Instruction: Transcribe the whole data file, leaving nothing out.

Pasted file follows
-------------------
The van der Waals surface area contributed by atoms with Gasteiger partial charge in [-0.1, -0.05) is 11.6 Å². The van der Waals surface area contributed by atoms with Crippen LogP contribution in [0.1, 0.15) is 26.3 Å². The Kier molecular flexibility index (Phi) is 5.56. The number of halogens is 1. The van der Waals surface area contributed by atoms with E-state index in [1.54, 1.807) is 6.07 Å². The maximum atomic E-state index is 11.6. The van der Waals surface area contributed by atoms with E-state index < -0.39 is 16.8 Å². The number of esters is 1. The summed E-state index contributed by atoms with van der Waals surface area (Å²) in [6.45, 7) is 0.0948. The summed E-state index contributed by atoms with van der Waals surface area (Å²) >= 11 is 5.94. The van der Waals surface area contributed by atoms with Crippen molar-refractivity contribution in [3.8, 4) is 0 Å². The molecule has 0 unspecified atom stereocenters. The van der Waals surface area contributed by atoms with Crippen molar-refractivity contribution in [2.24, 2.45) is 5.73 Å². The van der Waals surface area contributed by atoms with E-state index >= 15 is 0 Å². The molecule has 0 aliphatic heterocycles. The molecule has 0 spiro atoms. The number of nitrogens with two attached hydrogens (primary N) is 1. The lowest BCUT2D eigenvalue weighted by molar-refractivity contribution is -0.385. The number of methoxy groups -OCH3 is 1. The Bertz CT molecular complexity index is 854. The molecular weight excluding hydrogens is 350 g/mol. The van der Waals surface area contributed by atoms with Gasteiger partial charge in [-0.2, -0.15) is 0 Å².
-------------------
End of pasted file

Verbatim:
The van der Waals surface area contributed by atoms with Gasteiger partial charge in [-0.1, -0.05) is 11.6 Å². The van der Waals surface area contributed by atoms with Crippen LogP contribution in [0.1, 0.15) is 26.3 Å². The Kier molecular flexibility index (Phi) is 5.56. The number of halogens is 1. The van der Waals surface area contributed by atoms with E-state index in [1.54, 1.807) is 6.07 Å². The maximum atomic E-state index is 11.6. The van der Waals surface area contributed by atoms with E-state index < -0.39 is 16.8 Å². The number of esters is 1. The summed E-state index contributed by atoms with van der Waals surface area (Å²) in [6.45, 7) is 0.0948. The summed E-state index contributed by atoms with van der Waals surface area (Å²) >= 11 is 5.94. The van der Waals surface area contributed by atoms with Crippen molar-refractivity contribution in [3.8, 4) is 0 Å². The molecule has 0 unspecified atom stereocenters. The van der Waals surface area contributed by atoms with Crippen molar-refractivity contribution in [2.24, 2.45) is 5.73 Å². The van der Waals surface area contributed by atoms with E-state index >= 15 is 0 Å². The molecule has 0 aliphatic heterocycles. The molecule has 0 spiro atoms. The number of nitrogens with two attached hydrogens (primary N) is 1. The lowest BCUT2D eigenvalue weighted by molar-refractivity contribution is -0.385. The number of methoxy groups -OCH3 is 1. The Bertz CT molecular complexity index is 854. The molecular weight excluding hydrogens is 350 g/mol. The van der Waals surface area contributed by atoms with Gasteiger partial charge in [-0.2, -0.15) is 0 Å².